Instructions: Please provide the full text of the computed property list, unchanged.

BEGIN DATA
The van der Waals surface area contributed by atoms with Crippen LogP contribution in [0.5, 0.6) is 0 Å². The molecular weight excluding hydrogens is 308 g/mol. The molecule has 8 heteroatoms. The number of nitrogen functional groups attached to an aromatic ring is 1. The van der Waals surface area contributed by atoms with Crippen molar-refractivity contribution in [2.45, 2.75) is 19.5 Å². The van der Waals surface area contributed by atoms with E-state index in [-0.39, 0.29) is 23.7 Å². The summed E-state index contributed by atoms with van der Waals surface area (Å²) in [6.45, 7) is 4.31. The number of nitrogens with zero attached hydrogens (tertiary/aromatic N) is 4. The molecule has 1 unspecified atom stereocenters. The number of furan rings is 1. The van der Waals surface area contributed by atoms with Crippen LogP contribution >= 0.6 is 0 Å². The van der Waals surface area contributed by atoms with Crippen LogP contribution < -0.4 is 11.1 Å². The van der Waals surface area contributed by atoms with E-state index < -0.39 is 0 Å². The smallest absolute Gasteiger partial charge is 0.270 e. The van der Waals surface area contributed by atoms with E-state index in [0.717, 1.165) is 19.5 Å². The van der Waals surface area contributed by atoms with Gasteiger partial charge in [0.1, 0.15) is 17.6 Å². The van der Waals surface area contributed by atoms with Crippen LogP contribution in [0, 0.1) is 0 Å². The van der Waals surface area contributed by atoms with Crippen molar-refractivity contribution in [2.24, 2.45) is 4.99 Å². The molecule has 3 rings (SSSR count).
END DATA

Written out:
The van der Waals surface area contributed by atoms with Crippen LogP contribution in [0.5, 0.6) is 0 Å². The molecular weight excluding hydrogens is 308 g/mol. The molecule has 8 heteroatoms. The number of nitrogen functional groups attached to an aromatic ring is 1. The van der Waals surface area contributed by atoms with Crippen molar-refractivity contribution in [2.45, 2.75) is 19.5 Å². The van der Waals surface area contributed by atoms with E-state index in [-0.39, 0.29) is 23.7 Å². The summed E-state index contributed by atoms with van der Waals surface area (Å²) in [6.45, 7) is 4.31. The number of nitrogens with zero attached hydrogens (tertiary/aromatic N) is 4. The molecule has 1 unspecified atom stereocenters. The number of furan rings is 1. The van der Waals surface area contributed by atoms with Crippen LogP contribution >= 0.6 is 0 Å². The van der Waals surface area contributed by atoms with Crippen LogP contribution < -0.4 is 11.1 Å². The van der Waals surface area contributed by atoms with E-state index < -0.39 is 0 Å². The smallest absolute Gasteiger partial charge is 0.270 e. The van der Waals surface area contributed by atoms with E-state index in [0.717, 1.165) is 19.5 Å². The van der Waals surface area contributed by atoms with Gasteiger partial charge in [0.1, 0.15) is 17.6 Å². The van der Waals surface area contributed by atoms with Crippen LogP contribution in [0, 0.1) is 0 Å². The van der Waals surface area contributed by atoms with Crippen molar-refractivity contribution in [2.24, 2.45) is 4.99 Å². The molecule has 3 rings (SSSR count).